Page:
On stage, however, the director reverted to Bizet’s cards. Although a small point, it is a telling one. By contrast to Isango’s “Magic Flute,” which at every turn revealed new relevance and meaning for a non-European cast and audience (and also a non-18th-century audience), “uCarmen” held more closely to a classic performance style. Yes, the entire orchestra was comprised of a marimba ensemble, with only very fleeting introduction of drums, a trumpet, and even a vuvuzela, but the singing was in most cases of a traditional nature. The Carmen, Pauline Malefane, has indeed appeared in the role, and in other operas, in standard theaters.

Marimbas do not have all the notes, and certainly not all the colors and timbres that a full orchestra can produce. Often, during “uCarmen,” a listener missed certain intervals, although I had to wonder why the musical palette was so pared down from the more ample adaptation we heard in “Flute.” Not even the famous castanets for Carmen’s sexy song and dance for Don José at the tavern of Lillas Pastia, here re-conceived as a township shebeen. Those special enchanting South African choral harmonies did poke out from time to time, most effectively accompanying Micaela’s aria in Part 2, but there were too many passages where the operatic voices accompanied only by marimbas, simply did not have the harmonic support that might have been supplied by other instruments, or even by choral backup.

The voices were all better than serviceable. Malefane’s in particular is one of world-class status and was rightly featured. She has the rich creaminess that reminded me of a Risë Stevens in the role. But in the effort to bring this opera back to the stage, the South-Africanness did not go far enough, not in the dancing, not in the harmonies, not in the social implications, other than the theme of violence against women (but of course that applies to a lot of places, not just South Africa). It’s true that Carmen’s dances were as much African as flamenco, and we got some “twerking” that is not normally seen in this opera. Even the libretto seemed very old-fashioned, not all that much adapted to the South African setting – although I admit that it was not always possible, as is often the case with sung text, to hear the words distinctly.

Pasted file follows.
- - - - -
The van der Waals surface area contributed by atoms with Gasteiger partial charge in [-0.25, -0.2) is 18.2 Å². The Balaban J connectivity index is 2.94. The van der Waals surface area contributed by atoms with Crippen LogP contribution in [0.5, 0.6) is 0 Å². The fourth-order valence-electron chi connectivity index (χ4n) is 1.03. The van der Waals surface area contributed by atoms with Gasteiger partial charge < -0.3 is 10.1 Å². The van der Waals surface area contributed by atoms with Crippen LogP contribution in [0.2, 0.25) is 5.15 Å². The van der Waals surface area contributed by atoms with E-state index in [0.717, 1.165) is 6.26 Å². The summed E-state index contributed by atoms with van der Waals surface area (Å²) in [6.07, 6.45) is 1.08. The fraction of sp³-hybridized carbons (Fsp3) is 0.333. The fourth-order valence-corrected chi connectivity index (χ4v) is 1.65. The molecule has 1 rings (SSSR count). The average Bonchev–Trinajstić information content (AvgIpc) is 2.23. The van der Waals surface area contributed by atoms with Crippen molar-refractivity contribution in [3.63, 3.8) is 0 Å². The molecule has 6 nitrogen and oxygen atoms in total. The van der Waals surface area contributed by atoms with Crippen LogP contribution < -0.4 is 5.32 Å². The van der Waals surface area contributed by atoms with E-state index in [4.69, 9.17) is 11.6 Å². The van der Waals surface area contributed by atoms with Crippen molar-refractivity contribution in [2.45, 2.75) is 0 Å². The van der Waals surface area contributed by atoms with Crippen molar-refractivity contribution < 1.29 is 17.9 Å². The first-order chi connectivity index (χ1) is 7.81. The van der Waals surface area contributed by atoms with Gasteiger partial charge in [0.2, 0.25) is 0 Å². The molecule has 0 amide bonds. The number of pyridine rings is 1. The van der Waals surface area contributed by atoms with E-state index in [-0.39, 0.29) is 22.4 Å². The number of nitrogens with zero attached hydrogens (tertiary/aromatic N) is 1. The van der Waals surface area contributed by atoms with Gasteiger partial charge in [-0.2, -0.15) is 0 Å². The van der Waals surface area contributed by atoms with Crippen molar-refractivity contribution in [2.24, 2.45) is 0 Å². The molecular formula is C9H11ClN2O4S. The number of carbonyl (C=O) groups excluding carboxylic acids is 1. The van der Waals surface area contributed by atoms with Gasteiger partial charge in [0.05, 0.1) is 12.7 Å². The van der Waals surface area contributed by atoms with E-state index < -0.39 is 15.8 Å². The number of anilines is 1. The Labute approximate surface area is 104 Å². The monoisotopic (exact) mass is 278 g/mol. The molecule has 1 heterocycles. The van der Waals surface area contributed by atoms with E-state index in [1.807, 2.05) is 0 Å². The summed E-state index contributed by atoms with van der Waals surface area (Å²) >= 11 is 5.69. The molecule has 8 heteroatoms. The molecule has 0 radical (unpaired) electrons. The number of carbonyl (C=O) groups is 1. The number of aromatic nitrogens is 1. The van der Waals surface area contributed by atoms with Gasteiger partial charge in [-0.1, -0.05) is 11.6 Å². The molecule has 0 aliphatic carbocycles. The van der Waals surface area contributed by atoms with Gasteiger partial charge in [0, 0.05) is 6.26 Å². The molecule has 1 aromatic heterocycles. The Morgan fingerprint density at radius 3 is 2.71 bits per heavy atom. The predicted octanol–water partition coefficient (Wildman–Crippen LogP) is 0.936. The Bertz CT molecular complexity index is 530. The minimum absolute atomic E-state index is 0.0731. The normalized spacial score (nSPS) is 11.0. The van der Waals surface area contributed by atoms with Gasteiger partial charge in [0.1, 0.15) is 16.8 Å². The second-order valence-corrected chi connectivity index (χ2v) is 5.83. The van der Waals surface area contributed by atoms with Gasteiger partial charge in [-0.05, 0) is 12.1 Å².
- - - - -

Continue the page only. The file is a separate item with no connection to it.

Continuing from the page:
In short, in its overly faithful adherence to the original, does “uCarmen” provide new insights into these familiar characters and emotions? I think not, although I hate to end on that note, because it’s certainly a wholly enjoyable evening, one that will please and delight in many respects. There are many passages where the marimba arrangements, so expertly and enthusiastically performed by an energetic and hardworking ensemble under the masterful direction of Mandisi Dyantyis, could be stand-alone concert pieces.

Remaining performances take place on Weds. Oct. 7, Fri. Oct. 9 and Sat. Oct. 10 at 7:30 pm, and on Sat. Oct 10 at 2 pm. The Broad State is located at 1310 11th Street at the corner of Santa Monica Blvd., Santa Monica 90403. For tickets contact: 310.434.3200 or www.thebroadstage.com.

“uCarmen” continues its American tour to Baltimore (Oct. 15-17), New York (Oct. 30-Nov.. 8), and Boston (Nov. 12-22).

Photo: Pauline Malefane as Carmen and Mhlekazi “Wha Wha” Mosiea as Don José. 


CONTRIBUTOR

Eric A. Gordon
Eric A. Gordon

Eric A. Gordon is the author of a biography of radical American composer Marc Blitzstein, co-author of composer Earl Robinson’s autobiography, and the translator (from Portuguese) of a memoir by Brazilian author Hadasa Cytrynowicz. He holds a doctorate in history from Tulane University. He chaired the Southern California chapter of the National Writers Union, Local 1981 UAW (AFL-CIO) for two terms and is director emeritus of The Workmen's Circle/Arbeter Ring Southern California District. In 2015 he produced “City of the Future,” a CD of Soviet Yiddish songs by Samuel Polonski.